That song that dominated almost the entirety of the first arc is, in my opinion, a reflection of Sugata’s soul throughout the entirety of the first arc. There were only three episodes (I think?) throughout the entire first arc where Monochrome was not sung for the battle song: Episodes 4, 6, and 8. In every other episode, Monochrome was sung for the inevitable end of episode battle. Yes, these battles are first initiated as a reaction against the threat of an attack by Kiraboshi, but more importantly, each battle is one step towards destroying every Cybody, which would free Wako and Sugata from the island. Furthermore, it’s very clear that the five principal Cybodies are the four miko Cybodies, and the King Cybody. Of course there’s still a small logical leap to make, but when you consider in what contexts Monochrome was not sung, I think it’s all the clearer. Episode 4 was the episode were Sugata basically stepped out of the picture for the entire episode. The episode was meant to focus on Wako and Takuto alone, and that’s precisely what it did. Monochrome simply had no place. In Episode 6, Monochrome was replaced by Wako’s song. However, Monochrome did make an appearance in this episode, but as an instrumental, which was paired up with a scene where Wako both reminisces of Sugata and where she laments the presence of the Cybodies. For the most part, her wish and Sugata’s wish are the same: They both want to get off this island, a fact that was emphasized in the scene. In episode 8, an extremely short form of Monochrome is sung as Sugata gazes out to sea, immediately before Takuto goes to see him. After this point, Monochrome is no longer sung in the series, because beyond this point, Sugata’s heart is wrenched with emotion and acceptance of Takuto. For now at least, the Winter in his heart is broken, and thus we farewell to Sakana-chan.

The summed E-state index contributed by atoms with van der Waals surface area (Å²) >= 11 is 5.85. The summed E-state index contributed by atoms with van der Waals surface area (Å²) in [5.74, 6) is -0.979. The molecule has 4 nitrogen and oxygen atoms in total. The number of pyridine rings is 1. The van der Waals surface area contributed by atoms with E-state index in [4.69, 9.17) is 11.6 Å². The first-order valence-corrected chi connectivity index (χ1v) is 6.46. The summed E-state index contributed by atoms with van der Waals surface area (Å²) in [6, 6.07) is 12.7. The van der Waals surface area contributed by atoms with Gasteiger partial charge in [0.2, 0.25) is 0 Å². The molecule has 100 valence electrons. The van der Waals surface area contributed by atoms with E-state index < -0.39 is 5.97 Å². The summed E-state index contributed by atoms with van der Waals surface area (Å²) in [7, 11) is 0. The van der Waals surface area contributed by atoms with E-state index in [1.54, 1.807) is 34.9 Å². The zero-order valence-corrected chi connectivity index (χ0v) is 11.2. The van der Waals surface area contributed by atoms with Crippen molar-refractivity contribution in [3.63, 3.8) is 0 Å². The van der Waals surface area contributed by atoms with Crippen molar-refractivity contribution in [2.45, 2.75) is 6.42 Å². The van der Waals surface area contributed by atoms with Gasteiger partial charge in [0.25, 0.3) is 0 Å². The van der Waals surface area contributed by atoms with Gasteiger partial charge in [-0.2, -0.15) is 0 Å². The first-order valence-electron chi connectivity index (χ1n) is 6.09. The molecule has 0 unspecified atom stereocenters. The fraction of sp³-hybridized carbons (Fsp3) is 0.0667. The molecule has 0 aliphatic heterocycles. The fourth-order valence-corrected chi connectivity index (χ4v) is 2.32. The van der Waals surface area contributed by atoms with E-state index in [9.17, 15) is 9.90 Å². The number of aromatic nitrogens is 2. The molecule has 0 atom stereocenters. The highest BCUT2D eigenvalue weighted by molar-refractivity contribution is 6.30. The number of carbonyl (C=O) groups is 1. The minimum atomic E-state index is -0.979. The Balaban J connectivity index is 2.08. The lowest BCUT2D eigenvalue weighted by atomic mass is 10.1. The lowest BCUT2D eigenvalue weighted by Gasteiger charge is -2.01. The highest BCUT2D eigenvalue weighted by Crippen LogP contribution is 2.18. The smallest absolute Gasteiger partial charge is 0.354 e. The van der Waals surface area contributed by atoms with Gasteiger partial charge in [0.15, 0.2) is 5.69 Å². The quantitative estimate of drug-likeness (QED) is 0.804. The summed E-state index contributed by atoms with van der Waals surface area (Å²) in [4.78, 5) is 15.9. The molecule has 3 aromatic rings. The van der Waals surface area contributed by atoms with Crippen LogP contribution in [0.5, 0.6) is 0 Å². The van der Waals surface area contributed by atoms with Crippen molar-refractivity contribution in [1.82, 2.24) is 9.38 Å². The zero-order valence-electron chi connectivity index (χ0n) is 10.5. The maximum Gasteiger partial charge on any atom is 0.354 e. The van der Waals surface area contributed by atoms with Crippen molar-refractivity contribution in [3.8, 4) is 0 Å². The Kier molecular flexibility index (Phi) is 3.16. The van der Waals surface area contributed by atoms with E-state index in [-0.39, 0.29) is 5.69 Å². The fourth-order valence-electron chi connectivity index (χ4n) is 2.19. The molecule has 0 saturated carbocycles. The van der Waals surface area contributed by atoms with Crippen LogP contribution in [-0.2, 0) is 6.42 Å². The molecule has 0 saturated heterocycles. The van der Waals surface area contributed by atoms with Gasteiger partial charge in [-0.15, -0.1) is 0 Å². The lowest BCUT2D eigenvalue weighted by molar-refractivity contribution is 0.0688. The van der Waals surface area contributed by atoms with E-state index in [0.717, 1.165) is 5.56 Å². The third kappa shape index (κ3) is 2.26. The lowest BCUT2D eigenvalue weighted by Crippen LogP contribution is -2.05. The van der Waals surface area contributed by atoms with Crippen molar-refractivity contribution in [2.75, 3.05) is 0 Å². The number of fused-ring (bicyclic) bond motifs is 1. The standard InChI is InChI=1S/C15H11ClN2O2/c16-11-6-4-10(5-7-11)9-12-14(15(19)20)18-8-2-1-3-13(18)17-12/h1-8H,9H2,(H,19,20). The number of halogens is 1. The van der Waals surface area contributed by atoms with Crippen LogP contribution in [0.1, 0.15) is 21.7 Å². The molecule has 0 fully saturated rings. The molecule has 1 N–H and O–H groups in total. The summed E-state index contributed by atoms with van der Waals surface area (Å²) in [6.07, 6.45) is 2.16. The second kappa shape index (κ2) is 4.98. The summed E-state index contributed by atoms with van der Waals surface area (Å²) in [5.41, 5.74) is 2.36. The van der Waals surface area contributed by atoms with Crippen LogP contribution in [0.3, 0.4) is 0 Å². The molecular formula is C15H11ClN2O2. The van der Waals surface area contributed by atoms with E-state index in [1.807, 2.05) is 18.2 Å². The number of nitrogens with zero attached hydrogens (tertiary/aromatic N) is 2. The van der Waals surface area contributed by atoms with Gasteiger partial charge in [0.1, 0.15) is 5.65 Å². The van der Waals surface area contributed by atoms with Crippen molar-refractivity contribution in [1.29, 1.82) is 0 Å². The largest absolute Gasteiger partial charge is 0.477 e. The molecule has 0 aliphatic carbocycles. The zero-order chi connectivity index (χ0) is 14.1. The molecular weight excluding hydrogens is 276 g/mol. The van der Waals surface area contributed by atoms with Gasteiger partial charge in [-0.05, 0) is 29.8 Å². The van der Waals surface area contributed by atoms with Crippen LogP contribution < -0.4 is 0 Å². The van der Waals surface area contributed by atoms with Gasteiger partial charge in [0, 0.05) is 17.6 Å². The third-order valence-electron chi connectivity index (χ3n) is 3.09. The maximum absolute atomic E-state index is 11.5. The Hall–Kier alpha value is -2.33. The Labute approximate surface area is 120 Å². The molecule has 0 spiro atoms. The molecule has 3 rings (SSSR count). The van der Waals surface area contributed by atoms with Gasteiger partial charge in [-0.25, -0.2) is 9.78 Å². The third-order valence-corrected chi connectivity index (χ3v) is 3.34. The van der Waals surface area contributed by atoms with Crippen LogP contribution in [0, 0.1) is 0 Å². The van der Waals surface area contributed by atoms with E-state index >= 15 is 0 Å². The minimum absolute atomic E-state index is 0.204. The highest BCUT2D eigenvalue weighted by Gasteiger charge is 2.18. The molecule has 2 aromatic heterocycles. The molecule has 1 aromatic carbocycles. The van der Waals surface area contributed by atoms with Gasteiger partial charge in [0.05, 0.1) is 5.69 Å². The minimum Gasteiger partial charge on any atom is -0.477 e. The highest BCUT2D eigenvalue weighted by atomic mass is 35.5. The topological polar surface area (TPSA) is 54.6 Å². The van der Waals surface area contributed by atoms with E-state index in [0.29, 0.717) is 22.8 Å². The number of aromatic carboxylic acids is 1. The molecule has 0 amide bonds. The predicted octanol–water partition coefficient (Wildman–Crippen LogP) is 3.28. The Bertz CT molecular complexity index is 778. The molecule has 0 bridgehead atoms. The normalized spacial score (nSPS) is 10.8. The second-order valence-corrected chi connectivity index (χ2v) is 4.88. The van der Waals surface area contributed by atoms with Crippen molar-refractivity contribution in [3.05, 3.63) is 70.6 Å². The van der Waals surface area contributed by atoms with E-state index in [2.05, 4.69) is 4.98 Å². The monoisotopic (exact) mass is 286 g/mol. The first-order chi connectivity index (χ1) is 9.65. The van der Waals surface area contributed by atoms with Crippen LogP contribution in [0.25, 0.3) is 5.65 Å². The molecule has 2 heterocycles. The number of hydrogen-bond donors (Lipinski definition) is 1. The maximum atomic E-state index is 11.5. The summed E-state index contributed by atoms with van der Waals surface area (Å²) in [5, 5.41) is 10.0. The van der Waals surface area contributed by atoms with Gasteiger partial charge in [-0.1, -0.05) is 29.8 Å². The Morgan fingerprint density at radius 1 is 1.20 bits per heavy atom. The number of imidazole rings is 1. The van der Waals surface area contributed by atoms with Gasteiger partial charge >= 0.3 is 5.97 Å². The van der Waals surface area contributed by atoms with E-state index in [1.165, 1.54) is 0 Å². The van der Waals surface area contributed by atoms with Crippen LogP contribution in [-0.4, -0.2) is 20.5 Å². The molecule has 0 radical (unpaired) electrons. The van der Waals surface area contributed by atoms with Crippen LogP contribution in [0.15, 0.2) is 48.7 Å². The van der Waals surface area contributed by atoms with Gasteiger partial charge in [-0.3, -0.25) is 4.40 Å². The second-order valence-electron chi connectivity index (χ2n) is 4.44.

Bye bye, you’ll be missed~
And thus we mark the arrival of Summer.
And let happiness reign?~
The time where everything is, and the youth can sing their hearts out. The past few episodes were focused on the members of Kiraboshi, specifically Kanako, and her ability to sing out her youth. She was oppressed, and really unable to express her youth. She’s forced into the role of the businesswoman, and that’s basically her life. Where is her opportunity to be a teenager? Right on the island. We’ve seen her declare that she’s going to stay on the island at least twice now, because that’s the only place where she can be a youth. Summer has truly arrived.
A slight digression: So where did Spring go? I dunno. I guess it’ll depend on how the rest of Star Driver plays out, and whether it sticks to this pace. If it truly is only 25 episodes, and if it stays at 8 episodes per miko, then we won’t see an arc for one of the mikos, and I’m guessing it’ll be Wako. After all, her presence is felt all throughout the show. Almost like an eternal Spring that no one notices…